I have found it easiest to use helpers for checking and leave the spreadsheet recording to the class teacher. This allows the teacher to oversee and troubleshoot as required.


I’ve done this with low-ability Y11 last lesson on a Friday and was stunned at the engagement. Although that might have had something to do with the prize of first choice from a box of fondant fancies …

56. Hundreds game


I’m loving this simple game for ipads and iphones. All you have to do is make 100 by tapping circles – it’s easy to learn, but every level brings a new challenge. This review on YouTube demonstrates the game:

Hundreds review

My six year old picked up how to play in moments. She commented that it helps her to practise counting and adding. It also increases spatial awareness and moves on to negative numbers.

If you have an ipad in your classroom it would make a nice stand-alone activity; more than one ipad and you could race each other to reach a specified level. If you have ipad/projector connectivity, it could be a whole class starter. Download Hundreds (cost was £2.99 at time of posting).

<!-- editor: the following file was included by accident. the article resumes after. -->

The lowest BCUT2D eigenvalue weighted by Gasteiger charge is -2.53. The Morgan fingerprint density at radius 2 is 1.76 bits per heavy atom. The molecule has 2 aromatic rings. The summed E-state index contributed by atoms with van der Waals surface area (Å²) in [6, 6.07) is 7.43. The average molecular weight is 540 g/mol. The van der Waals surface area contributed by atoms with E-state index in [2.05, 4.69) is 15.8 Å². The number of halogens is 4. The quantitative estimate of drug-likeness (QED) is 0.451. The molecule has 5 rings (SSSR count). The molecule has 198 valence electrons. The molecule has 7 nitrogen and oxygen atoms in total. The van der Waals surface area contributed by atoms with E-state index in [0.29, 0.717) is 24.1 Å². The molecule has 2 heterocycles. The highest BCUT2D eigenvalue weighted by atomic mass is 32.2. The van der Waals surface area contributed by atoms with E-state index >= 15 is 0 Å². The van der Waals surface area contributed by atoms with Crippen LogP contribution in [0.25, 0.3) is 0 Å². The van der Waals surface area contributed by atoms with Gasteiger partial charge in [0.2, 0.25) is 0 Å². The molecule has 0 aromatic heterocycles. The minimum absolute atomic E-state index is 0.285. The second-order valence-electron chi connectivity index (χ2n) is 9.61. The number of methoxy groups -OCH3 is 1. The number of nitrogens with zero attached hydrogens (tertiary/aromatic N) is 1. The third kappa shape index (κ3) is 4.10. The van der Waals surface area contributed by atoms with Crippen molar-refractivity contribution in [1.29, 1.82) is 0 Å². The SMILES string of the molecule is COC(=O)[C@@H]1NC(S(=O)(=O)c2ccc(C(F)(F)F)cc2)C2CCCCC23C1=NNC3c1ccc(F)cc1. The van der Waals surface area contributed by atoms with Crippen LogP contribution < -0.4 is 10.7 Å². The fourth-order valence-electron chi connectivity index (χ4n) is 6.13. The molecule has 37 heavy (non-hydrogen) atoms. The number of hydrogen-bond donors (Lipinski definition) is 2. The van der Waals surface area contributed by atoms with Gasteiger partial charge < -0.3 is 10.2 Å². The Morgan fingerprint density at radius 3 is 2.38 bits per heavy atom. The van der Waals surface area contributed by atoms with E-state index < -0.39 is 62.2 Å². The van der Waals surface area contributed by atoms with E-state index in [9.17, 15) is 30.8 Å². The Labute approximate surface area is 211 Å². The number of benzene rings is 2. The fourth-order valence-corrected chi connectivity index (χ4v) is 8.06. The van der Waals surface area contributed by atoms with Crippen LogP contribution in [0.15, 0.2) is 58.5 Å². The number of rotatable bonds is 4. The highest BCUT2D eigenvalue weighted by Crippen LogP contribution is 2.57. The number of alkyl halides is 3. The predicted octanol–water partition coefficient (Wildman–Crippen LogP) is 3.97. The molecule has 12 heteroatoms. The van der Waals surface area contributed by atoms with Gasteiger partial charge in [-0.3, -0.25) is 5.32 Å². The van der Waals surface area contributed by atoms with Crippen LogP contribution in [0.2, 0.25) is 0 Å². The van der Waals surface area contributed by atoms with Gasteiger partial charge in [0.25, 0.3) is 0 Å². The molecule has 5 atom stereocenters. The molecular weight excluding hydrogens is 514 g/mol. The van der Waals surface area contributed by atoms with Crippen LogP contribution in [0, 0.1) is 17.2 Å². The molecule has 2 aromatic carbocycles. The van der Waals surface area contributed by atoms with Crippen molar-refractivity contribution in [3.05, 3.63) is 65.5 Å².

‘Hundreds’ has been ‘App of the day/week’ in several publications, within weeks of it’s release.

I’m now looking for an equivalent game for a SMARTboard. Any suggestions, please let me know by leaving a comment.

39. So simple a child could do it

Forget making hearts with your hands – that’s so 2012! Triangles and quadrilaterals are the way to go.

This is quicker than getting whiteboards out, can be used as a memory aid and keeps mischievious fingers busy.

Getting started
The basic L shapes (my assistant had been busy with felt tip pens before being photographed).


Isosceles Triangle


Index figures and thumbs together.

Equilateral Triangle


Index figures together, thumbs overlapping.



Index fingers and thumbs joined at 90 degrees.



As for the rectangle, but opposite angles equal (as opposed to 90 degrees).



Thumbs part way down index fingers at 90 degrees.



As for the square, but opposite angles equal (rather than 90 degrees).

Arrowhead Kite


Index fingers together, thumbs together, all pointing upwards.



Index fingers pointing up, thumbs pointing down.